Hefting the familiar old grip in both hands, she turned in her housedress to confront the room full of clawing, cawing demons. Pots and dishes were scattered everywhere, food containers had been upturned and their contents dumped on the counters, while piquant liquids pooled on her painstakingly polished floor.
"Chaos repossess all of you, Spawn of Hell!" Swinging the sword in broad, powerful, horizontal arcs, she waded fearlessly into the babble.
Heads, limbs, and interesting other body parts went flying as blood of dissimilar colors spurted, mixing with the spilled honey and milk and household cleansers. She knew it was going to take a heavy, not to mention expensive, housecleaning spell to scrub away the carnage, but she was damned if she was going to clean up this mess manually. Jon-Tom was going to have to drop whatever he was involved with and do something about it.
Squealing and striking out with long, pointed arms, a giant blue spider rushed her on stiltlike legs. Skewering it neatly, she swung the sword and bashed its brains out against the baking counter. Green ichor and pink brains bubbled from the crushed chiton, getting all over the batch of sprinkle-topped cupcakes she'd made just the week before. At that sight her fury knew no bounds, and she laid about the kitchen with a will.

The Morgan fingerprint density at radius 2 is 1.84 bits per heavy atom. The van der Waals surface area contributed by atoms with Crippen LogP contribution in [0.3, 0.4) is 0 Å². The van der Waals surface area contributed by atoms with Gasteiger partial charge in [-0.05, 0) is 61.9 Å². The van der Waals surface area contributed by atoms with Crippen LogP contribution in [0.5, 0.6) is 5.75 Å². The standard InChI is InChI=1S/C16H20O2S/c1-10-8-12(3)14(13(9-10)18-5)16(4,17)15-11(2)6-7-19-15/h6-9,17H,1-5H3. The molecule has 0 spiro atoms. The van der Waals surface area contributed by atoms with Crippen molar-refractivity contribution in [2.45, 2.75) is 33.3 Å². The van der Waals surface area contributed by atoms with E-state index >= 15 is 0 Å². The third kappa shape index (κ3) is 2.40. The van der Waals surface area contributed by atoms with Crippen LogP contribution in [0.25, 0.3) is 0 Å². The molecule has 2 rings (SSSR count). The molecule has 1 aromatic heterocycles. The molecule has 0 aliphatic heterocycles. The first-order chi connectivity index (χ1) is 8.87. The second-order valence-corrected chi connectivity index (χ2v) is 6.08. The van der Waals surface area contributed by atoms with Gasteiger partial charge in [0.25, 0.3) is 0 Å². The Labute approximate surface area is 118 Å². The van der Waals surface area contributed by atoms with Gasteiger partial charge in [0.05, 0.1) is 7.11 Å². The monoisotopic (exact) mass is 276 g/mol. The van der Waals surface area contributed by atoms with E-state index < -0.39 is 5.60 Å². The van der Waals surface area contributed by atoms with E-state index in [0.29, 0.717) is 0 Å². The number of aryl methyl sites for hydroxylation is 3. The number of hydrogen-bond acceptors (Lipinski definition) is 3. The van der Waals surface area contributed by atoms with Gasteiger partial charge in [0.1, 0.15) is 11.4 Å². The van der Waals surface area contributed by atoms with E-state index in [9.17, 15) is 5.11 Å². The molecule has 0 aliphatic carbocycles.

Demonic shapes struck at her, or scrambled to get out of her way, or sought escape in cabinets and drawers. Yet despite her successes, progress eluded her. Mocking her efforts, fresh furies materialized whenever another was destroyed. They kept coming at her: oozing up out of the floor, dropping down from the skylight, spiraling up out of the sinks—an endless procession of horrors that reinforced themselves even as she demolished their predecessors.
Gradually she found herself forced to retreat by the sheer weight of numbers. Backed up against the broom closet, her sword strokes inevitably grew shorter and weaker as her assailants pressed their attack.
She'd always envisioned herself perishing on some grand quest of Jon-Tom's, or at worst while comfortably retired amongst the widows of the local Thieves and Cutpurses Rest Home. Not like this, not in her own kitchen, brought down by a conjuration she'd had no part in and couldn't comprehend.